Nutrition Notes

The Latest Clinical Research on Zeolite and Heavy Metal Detoxification

Elevated levels of certain toxins including mercury, lead, nickel, and cadmium can influence the function of most body systems over time. Continued exposure to certain metal toxins, such as those from the environment, workplace, food, and soil, can accumulate and be stored in many organs including bone, kidneys, and the liver, and may overburden these delicate tissues. Recent research suggests that certain nutraceuticals may help support the body’s response to heavy metal exposure and help promote normal detoxification pathways. 

Zeolite is a type of mineral that has been shown to help promote certain aspects of the detoxification process in the human body. Its porous molecular structure helps support certain biochemical actions that occur during the detoxification process including ion exchange and adsorption

Heavy metals interact with zeolite due to its unique crystal framework structure. Through an ion-exchange process, the existing cations of calcium or sodium in the structure can be interchanged with heavy metals such as lead, nickel, arsenic, and cadmium (Cd). 

Clinoptilolite is a type of zeolite mineral that is highly porous and has been shown to exhibit adsorbent properties. It is thought to act as a binder through direct adsorption of heavy metals, such as lead, helping to prevent transepithelial uptake and transference to blood compartments.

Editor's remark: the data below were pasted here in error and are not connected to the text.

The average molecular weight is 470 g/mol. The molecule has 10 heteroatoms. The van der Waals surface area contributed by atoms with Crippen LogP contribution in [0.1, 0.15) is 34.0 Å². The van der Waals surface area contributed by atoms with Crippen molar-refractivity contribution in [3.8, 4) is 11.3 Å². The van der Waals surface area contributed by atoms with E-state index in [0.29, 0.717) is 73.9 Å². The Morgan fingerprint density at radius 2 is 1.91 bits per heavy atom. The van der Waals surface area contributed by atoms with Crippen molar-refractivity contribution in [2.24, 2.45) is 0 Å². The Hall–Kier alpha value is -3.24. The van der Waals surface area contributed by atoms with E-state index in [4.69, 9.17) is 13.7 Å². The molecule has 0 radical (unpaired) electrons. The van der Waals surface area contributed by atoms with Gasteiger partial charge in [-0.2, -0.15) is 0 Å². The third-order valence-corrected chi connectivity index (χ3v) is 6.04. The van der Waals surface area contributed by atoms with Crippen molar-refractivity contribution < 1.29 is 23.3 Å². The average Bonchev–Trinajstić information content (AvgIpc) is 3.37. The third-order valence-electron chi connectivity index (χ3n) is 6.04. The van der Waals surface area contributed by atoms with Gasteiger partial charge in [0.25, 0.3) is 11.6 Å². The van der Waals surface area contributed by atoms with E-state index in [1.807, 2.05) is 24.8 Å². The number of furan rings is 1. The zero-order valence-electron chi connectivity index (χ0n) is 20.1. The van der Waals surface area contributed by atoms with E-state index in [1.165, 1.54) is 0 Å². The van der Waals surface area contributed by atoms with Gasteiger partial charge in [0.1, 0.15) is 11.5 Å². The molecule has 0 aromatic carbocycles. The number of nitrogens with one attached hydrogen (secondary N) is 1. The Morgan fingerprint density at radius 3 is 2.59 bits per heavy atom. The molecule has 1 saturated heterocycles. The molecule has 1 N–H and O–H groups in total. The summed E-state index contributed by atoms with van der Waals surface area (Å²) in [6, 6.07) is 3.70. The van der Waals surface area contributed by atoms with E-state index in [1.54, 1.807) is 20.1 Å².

Laboratory studies indicate that clinoptilolite tuffs may also help adsorb thallium and barium. Clinoptilolite has also been shown in studies to help bind and neutralize mycotoxins, which are toxic metabolites of fungi, and other clinically relevant substances.

A clinical study evaluated the concentrations of the contaminants mercury (Hg) and Cd at baseline and after 28 days of zeolite supplementation in individuals with both normal and elevated levels of both Hg and Cd. At the study terminus, decreased concentrations of both heavy metals were reported in the treatment group. In another clinical trial, statistically significant improvements in blood arsenic levels were observed after supplementation with zeolite for twelve weeks. 

Data from longer-term studies suggest that zeolite supports the mobilization of some heavy metals (e.g., lead) from storage pools including bone tissue. Other long-term clinical studies have observed statistically significant improvements in nickel and aluminum blood levels. Long-term studies also suggest that the homeostasis of calcium and other important minerals involved in the ion exchange that occurs with zeolite may need to be considered over time in the presence of long-term zeolite supplementation. However, these studies are preliminary.

Preliminary evidence suggests that zeolite may help support the body’s ability to detoxify and eliminate certain toxins. However, more research is needed before clinical conclusions can be made. Particularly, the complete mechanism of action of zeolite needs to be fully elucidated and more clinical studies with reproducible research outcomes are needed.

By Dr. C. Ambrose, ND, MAT